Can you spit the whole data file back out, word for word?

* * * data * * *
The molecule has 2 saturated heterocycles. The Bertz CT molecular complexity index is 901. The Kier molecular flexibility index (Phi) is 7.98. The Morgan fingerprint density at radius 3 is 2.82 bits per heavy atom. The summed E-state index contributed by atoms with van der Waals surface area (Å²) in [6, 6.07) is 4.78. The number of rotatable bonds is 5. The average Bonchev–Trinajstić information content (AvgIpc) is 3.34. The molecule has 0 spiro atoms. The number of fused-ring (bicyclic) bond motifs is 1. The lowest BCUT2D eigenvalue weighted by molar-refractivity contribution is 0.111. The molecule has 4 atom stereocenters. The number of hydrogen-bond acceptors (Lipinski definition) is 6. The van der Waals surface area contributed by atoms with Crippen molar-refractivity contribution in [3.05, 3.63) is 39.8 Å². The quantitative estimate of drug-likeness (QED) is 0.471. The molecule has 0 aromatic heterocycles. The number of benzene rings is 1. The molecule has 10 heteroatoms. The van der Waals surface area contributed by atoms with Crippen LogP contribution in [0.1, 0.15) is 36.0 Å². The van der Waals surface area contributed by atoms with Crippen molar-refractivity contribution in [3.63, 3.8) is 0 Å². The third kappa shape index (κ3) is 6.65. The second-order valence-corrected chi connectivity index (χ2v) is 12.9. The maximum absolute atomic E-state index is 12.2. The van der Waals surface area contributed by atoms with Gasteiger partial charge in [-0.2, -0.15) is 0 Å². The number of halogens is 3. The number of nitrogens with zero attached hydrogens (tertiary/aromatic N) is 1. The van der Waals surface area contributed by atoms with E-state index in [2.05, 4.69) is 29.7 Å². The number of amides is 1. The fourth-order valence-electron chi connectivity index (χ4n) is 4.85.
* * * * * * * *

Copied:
The molecule has 2 saturated heterocycles. The Bertz CT molecular complexity index is 901. The Kier molecular flexibility index (Phi) is 7.98. The Morgan fingerprint density at radius 3 is 2.82 bits per heavy atom. The summed E-state index contributed by atoms with van der Waals surface area (Å²) in [6, 6.07) is 4.78. The number of rotatable bonds is 5. The average Bonchev–Trinajstić information content (AvgIpc) is 3.34. The molecule has 0 spiro atoms. The number of fused-ring (bicyclic) bond motifs is 1. The lowest BCUT2D eigenvalue weighted by molar-refractivity contribution is 0.111. The molecule has 4 atom stereocenters. The number of hydrogen-bond acceptors (Lipinski definition) is 6. The van der Waals surface area contributed by atoms with Crippen molar-refractivity contribution in [3.05, 3.63) is 39.8 Å². The quantitative estimate of drug-likeness (QED) is 0.471. The molecule has 0 aromatic heterocycles. The number of benzene rings is 1. The molecule has 10 heteroatoms. The van der Waals surface area contributed by atoms with Crippen LogP contribution in [0.1, 0.15) is 36.0 Å². The van der Waals surface area contributed by atoms with Crippen molar-refractivity contribution in [3.63, 3.8) is 0 Å². The third kappa shape index (κ3) is 6.65. The second-order valence-corrected chi connectivity index (χ2v) is 12.9. The maximum absolute atomic E-state index is 12.2. The van der Waals surface area contributed by atoms with Gasteiger partial charge in [-0.2, -0.15) is 0 Å². The number of halogens is 3. The number of nitrogens with zero attached hydrogens (tertiary/aromatic N) is 1. The van der Waals surface area contributed by atoms with E-state index in [2.05, 4.69) is 29.7 Å². The number of amides is 1. The fourth-order valence-electron chi connectivity index (χ4n) is 4.85.